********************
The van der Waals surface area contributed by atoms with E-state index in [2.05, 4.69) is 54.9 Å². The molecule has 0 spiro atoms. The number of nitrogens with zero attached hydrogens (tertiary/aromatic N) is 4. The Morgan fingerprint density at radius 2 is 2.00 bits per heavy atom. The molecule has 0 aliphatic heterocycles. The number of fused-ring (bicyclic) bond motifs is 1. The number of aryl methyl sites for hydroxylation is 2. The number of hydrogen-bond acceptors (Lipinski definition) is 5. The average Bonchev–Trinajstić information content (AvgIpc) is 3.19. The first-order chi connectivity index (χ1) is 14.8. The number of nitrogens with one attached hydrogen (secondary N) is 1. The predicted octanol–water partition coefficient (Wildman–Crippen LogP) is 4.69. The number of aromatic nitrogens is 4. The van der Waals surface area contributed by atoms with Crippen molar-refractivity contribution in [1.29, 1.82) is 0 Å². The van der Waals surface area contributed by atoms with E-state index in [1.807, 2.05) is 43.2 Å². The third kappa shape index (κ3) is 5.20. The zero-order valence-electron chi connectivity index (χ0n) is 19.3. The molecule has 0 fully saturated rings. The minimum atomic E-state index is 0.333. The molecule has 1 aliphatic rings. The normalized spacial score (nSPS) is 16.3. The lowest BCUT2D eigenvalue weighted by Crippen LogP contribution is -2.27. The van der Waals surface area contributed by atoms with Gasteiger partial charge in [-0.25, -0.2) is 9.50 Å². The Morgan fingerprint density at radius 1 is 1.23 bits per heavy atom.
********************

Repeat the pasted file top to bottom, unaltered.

The van der Waals surface area contributed by atoms with E-state index in [2.05, 4.69) is 54.9 Å². The molecule has 0 spiro atoms. The number of nitrogens with zero attached hydrogens (tertiary/aromatic N) is 4. The Morgan fingerprint density at radius 2 is 2.00 bits per heavy atom. The molecule has 0 aliphatic heterocycles. The number of fused-ring (bicyclic) bond motifs is 1. The number of aryl methyl sites for hydroxylation is 2. The number of hydrogen-bond acceptors (Lipinski definition) is 5. The average Bonchev–Trinajstić information content (AvgIpc) is 3.19. The first-order chi connectivity index (χ1) is 14.8. The number of nitrogens with one attached hydrogen (secondary N) is 1. The predicted octanol–water partition coefficient (Wildman–Crippen LogP) is 4.69. The number of aromatic nitrogens is 4. The van der Waals surface area contributed by atoms with Crippen molar-refractivity contribution in [1.29, 1.82) is 0 Å². The van der Waals surface area contributed by atoms with E-state index in [1.807, 2.05) is 43.2 Å². The third kappa shape index (κ3) is 5.20. The zero-order valence-electron chi connectivity index (χ0n) is 19.3. The molecule has 0 fully saturated rings. The minimum atomic E-state index is 0.333. The molecule has 1 aliphatic rings. The normalized spacial score (nSPS) is 16.3. The lowest BCUT2D eigenvalue weighted by Crippen LogP contribution is -2.27. The van der Waals surface area contributed by atoms with Gasteiger partial charge in [-0.25, -0.2) is 9.50 Å². The Morgan fingerprint density at radius 1 is 1.23 bits per heavy atom.